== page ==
So in short, we’re talking about a market that is arguably the most transparent on the planet because of the blockchain and because of free market data at depth from every exchange being denied when others are being approved. It also should go without saying that I’m pretty sure it was approved. There’s even a negative ETF, an inverse ETF approved based off of futures for Bitcoin. So the SEC is allowing that to random that speculation, but not allowing actual holders to hold BTC safely in their brokerage account. So that was news piece number one.
News piece number two, the ongoing saga of the credit crunch in crypto. I can’t do nearly as good of a job in this as Arthur Hayes did in his most recent Medium post. I would heartily recommend people reading that he describes what’s going on, but the two salient points he made that do bear repeating are one, that the actual D5 protocols that involve lending which have very specific over collateralization, not under collateralization requirements, compound and Ave and Maker have all weathered this storm rather well. The protocols have functioned well and done so without any of the human mistakes that were made by lenders that we all know and people are talked about, and we’ve seen right now, FTX, according yesterday, supposedly is buying for $25 million, which is basically residual couch cushion change compared to the valuation of BlockFi from literally six months ago.
In that particular case, we don’t know what the hole in the balance sheet is, we don’t know which of the ongoing businesses that will ultimately keep going. But the reality is the idea of centralized lending platforms which make mistakes and which allow uncollateralized loans to go out the door. I doubt FTX will take that approach. So my guess is there’ll be a serious refocus on the part of Blockfly, as part of FTX, but we will see. There’s been revolving credit lines given to Voyager and we still don’t have any information on other of the lenders of what’s going on.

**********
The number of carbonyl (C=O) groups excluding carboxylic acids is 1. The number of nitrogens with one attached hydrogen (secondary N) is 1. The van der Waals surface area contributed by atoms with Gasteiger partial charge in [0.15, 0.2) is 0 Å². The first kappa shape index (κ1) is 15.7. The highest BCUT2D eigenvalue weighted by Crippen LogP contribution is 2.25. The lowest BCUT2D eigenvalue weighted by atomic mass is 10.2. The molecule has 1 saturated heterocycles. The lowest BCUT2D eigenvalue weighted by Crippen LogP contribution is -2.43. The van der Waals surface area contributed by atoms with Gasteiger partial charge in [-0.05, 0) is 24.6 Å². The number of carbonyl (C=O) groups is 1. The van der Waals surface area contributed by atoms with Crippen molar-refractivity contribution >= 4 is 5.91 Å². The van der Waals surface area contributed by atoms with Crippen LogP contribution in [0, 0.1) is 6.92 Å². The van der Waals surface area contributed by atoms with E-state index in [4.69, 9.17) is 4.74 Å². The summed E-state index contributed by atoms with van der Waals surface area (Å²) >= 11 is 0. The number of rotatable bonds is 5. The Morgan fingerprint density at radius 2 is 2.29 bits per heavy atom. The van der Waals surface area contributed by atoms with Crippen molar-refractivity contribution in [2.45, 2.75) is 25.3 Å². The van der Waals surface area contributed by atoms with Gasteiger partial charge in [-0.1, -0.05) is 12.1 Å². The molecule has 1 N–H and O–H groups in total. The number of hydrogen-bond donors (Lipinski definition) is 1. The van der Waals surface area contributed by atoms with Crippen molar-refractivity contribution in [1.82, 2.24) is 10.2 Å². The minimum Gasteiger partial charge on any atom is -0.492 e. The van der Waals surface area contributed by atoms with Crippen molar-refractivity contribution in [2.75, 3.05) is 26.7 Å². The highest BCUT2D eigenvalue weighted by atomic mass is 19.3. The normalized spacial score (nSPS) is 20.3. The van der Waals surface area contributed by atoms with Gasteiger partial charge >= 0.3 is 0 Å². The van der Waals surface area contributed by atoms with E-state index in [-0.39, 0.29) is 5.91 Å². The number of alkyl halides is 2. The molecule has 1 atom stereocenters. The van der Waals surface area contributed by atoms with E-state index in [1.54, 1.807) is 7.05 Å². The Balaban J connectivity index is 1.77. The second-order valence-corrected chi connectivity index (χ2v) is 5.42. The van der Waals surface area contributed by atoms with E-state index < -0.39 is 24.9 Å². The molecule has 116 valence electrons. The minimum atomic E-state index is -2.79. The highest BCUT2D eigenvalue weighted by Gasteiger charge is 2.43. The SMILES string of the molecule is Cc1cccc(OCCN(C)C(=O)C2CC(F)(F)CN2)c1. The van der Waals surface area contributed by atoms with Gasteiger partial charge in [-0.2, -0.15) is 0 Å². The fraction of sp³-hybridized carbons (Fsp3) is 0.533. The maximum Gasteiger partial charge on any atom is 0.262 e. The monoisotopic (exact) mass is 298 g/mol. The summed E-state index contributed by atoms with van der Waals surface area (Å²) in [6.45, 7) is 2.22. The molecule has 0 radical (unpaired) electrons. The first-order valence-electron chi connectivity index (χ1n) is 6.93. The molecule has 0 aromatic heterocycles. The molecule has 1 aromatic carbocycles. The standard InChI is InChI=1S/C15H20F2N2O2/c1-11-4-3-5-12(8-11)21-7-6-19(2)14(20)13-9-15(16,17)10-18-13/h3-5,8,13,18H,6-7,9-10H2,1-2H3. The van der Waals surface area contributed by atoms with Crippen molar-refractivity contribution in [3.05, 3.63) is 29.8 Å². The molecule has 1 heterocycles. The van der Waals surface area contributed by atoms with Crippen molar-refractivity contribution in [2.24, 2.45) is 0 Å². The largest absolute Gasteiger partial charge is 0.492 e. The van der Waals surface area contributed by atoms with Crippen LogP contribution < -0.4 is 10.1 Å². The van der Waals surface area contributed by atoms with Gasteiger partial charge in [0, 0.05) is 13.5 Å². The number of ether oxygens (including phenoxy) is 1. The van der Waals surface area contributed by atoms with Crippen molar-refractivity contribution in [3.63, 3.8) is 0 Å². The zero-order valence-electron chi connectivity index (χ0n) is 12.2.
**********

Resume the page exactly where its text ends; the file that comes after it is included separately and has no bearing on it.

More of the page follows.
So the real question in the crypto market is how much leverage is still in the system in order to fuel downside moves. And it looks like from the last couple of days that we’re starting to get to the bottom. We saw $1,000 drop from Bitcoin from 20,000 down to 19,000 when the SEC rejected the ETFs. We then saw a rally and then we saw it slide right back to the same 19,000 and change level that it’s been at, which is only 5% different than it was when I talk about the markets last week. So it feels like either we’re waiting for the next shoe to drop in the global economy where officially the US is now in recession based on GDP figures, but the reality is the crypto markets are still trading along with risk.
At some point when the leverage is out of the system, we will see. For now, I think it’s important for people to try to stay safe in the market, understand what’s going on and if your time horizons on the long term and I think it is an interesting time to be looking at some assets, others depending on lending, speculation and leverage, I don’t think we’re there yet and basically we’ll see what happens over the rest of the summer. That’s all the time for today. Stay safe. Have a happy July 4th everyone and we’ll see you again next time week.